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Mozilla's Cookie-Blocking Plan Forces Ad Biz to Seek Alternatives

DAA wants to make sure users can opt out of targeting

Photo: Getty Images

The Digital Advertising Alliance wants to be ready when Mozilla starts blocking cookies by default in its Firefox Web browser.

Mozilla's cookie-blocking plan has been controversial from the start. As much as privacy hawks praised it, it was blasted by the interactive advertising industry for its potential to wipe out smaller Web publishers that rely on third-party ads to stay in business. And unlike with Microsoft's default Do Not Track browser, which simply sends a signal, Mozilla's plan can't be ignored. 

The DAA, which manages the self-regulatory program that allows users to opt out of behavioral targeted advertising, relies on cookies to operate. If Mozilla were to implement its cookie-blocking program, it would block the opt-out page and users would no longer be able to opt out.

Looking for an alternative, the group has begun meeting with its members, including the Interactive Advertising Bureau and the Network Advertising Initiative, and ad tech firms such as Blue Kai, to explore its options.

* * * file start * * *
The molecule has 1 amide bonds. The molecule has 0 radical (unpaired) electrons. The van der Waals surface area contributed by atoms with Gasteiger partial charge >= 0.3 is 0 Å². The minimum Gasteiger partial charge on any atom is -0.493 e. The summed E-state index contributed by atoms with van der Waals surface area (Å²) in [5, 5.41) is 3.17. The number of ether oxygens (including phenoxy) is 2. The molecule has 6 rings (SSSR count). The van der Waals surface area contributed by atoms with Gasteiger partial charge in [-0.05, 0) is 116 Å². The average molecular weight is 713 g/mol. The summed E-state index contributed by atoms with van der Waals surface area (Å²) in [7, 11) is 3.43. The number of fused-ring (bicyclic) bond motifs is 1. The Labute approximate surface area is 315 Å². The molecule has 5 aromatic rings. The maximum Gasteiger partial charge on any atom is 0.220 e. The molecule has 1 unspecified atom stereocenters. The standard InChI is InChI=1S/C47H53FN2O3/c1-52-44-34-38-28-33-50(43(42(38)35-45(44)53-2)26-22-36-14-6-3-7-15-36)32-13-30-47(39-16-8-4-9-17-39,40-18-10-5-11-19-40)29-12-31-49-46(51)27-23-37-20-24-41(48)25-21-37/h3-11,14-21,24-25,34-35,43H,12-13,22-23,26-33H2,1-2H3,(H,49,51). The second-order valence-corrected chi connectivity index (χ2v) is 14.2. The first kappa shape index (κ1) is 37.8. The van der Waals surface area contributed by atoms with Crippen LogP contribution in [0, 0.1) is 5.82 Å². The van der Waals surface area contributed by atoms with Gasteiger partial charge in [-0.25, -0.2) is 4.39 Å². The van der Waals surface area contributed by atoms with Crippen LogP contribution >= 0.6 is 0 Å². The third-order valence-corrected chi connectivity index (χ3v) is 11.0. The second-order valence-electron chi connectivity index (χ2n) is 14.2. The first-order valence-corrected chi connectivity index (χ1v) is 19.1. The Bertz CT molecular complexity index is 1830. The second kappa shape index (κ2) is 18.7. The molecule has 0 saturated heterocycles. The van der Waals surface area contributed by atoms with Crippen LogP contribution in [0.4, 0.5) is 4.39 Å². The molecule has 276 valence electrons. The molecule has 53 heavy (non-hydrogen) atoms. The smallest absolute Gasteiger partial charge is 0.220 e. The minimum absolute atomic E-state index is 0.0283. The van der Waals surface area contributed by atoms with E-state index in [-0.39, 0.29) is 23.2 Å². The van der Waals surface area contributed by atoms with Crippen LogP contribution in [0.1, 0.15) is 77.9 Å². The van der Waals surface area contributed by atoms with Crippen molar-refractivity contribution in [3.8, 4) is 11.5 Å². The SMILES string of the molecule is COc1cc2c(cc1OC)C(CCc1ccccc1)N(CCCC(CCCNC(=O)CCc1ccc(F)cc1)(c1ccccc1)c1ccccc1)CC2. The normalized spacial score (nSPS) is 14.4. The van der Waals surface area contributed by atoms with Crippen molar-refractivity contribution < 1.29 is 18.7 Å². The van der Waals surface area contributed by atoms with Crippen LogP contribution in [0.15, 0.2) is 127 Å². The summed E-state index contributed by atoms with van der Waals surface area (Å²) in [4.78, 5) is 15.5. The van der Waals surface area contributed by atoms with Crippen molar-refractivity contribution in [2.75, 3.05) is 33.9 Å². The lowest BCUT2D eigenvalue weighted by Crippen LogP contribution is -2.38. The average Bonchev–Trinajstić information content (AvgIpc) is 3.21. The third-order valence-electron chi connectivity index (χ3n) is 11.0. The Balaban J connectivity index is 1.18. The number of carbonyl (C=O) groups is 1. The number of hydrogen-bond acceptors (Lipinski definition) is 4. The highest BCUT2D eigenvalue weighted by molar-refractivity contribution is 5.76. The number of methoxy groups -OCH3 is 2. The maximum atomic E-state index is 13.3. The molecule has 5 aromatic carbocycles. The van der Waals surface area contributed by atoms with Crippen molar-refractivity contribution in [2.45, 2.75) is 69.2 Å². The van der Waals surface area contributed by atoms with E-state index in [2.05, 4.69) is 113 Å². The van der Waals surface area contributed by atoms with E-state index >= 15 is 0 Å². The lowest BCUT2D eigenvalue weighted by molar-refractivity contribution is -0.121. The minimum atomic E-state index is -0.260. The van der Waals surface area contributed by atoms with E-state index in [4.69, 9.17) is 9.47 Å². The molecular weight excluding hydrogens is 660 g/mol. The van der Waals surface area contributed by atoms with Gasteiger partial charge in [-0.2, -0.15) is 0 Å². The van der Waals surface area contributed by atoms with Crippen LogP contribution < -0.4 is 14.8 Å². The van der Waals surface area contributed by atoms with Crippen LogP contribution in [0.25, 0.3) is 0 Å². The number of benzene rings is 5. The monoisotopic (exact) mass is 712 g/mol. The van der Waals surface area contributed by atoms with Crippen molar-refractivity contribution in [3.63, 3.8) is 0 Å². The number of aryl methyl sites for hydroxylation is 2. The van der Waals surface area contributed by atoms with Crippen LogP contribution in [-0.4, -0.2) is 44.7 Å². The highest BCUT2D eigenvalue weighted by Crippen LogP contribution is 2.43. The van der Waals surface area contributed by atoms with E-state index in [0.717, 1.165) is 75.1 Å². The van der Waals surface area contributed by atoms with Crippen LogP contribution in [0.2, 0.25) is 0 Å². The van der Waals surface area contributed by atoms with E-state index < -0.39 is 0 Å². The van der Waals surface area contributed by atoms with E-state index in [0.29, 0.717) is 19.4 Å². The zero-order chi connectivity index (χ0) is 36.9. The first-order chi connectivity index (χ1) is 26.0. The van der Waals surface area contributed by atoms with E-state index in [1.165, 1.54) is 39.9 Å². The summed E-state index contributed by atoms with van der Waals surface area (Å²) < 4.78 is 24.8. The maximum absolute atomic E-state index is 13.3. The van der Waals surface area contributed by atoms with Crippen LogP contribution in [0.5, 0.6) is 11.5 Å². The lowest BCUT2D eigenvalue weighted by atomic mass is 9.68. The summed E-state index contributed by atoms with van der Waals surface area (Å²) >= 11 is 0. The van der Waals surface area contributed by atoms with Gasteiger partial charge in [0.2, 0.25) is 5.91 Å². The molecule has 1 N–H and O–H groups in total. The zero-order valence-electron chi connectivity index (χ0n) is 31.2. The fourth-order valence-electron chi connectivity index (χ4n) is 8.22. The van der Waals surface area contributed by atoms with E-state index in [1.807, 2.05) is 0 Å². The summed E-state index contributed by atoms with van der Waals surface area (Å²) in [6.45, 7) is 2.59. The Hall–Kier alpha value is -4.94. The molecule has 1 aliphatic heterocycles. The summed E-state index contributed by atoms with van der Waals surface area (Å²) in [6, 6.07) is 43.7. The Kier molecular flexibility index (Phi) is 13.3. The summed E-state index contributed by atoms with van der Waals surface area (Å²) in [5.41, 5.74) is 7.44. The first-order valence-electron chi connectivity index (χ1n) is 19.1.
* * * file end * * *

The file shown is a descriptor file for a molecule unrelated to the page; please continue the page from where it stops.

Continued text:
Though cookies may not be going away any time soon, the writing is already on the wall. Apple's Safari already blocks some third-party cookies and mobile doesn't rely on cookies at all. Google is exploring a new identifier it has coined AdID (not to be confused with the 4A's Ad-ID, a digital identifier for commercials).

"We have to prepare for a cookieless world. We need to invest in other ways so that the market doesn't shift in the middle of the night," said Omar Tawakol, the CEO of Blue Kai.

In a workshop held last week, the DAA and others reviewed what practices are out there and potential options. In the early stages of discussion, the group hasn't settled on any solution or set any standards.

"The industry will need to find a way to make sure choice is honored," said Stu Ingis, the Venable partner who represents the DAA. "All we're trying to do is find a way for people to able to stop advertising if they choose."

But privacy hawks were skeptical, suspecting the meeting was a ruse for the advertising industry to come up with an identifying tracking device that can be used across all platforms to serve ads.

"Overlaying this whole thing is that the business has shifted, and it's important to do 360-degree tracking. So the advertising business needs to come up with a cross-platform system that avoids the controversies surrounding cookies," said Jeff Chester, executive director of the Center for Digital Democracy.

DAA members said Chester has it all wrong. 

"We just want to make sure consumer privacy practices keep pace," said Mike Zaneis, svp and general counsel of the Interactive Advertising Bureau.
 

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